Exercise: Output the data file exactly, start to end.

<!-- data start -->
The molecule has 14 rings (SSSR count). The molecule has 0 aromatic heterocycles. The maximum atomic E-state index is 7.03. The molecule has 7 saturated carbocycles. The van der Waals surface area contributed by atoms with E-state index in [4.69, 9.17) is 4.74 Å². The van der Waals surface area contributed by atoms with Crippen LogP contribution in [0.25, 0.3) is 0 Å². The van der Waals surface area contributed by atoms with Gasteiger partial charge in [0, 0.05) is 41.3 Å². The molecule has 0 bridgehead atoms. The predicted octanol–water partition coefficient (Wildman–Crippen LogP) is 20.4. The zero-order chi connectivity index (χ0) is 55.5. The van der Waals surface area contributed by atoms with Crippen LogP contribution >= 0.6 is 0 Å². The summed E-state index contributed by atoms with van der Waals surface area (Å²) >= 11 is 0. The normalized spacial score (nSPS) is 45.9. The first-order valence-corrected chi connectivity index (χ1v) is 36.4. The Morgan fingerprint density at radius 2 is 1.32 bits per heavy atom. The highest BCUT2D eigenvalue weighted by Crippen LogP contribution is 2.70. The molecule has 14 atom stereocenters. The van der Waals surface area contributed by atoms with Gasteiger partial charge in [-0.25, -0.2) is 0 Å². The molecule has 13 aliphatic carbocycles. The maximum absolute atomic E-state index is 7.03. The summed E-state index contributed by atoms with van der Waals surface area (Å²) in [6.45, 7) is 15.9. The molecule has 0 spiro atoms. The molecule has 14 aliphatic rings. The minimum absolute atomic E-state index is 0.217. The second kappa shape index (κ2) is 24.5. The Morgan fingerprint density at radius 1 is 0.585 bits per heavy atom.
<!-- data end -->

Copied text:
The molecule has 14 rings (SSSR count). The molecule has 0 aromatic heterocycles. The maximum atomic E-state index is 7.03. The molecule has 7 saturated carbocycles. The van der Waals surface area contributed by atoms with E-state index in [4.69, 9.17) is 4.74 Å². The van der Waals surface area contributed by atoms with Crippen LogP contribution in [0.25, 0.3) is 0 Å². The van der Waals surface area contributed by atoms with Gasteiger partial charge in [0, 0.05) is 41.3 Å². The molecule has 0 bridgehead atoms. The predicted octanol–water partition coefficient (Wildman–Crippen LogP) is 20.4. The zero-order chi connectivity index (χ0) is 55.5. The van der Waals surface area contributed by atoms with Crippen LogP contribution >= 0.6 is 0 Å². The summed E-state index contributed by atoms with van der Waals surface area (Å²) >= 11 is 0. The normalized spacial score (nSPS) is 45.9. The first-order valence-corrected chi connectivity index (χ1v) is 36.4. The Morgan fingerprint density at radius 2 is 1.32 bits per heavy atom. The highest BCUT2D eigenvalue weighted by Crippen LogP contribution is 2.70. The molecule has 14 atom stereocenters. The van der Waals surface area contributed by atoms with Gasteiger partial charge in [-0.25, -0.2) is 0 Å². The molecule has 13 aliphatic carbocycles. The maximum absolute atomic E-state index is 7.03. The summed E-state index contributed by atoms with van der Waals surface area (Å²) in [6.45, 7) is 15.9. The molecule has 0 spiro atoms. The molecule has 14 aliphatic rings. The minimum absolute atomic E-state index is 0.217. The second kappa shape index (κ2) is 24.5. The Morgan fingerprint density at radius 1 is 0.585 bits per heavy atom.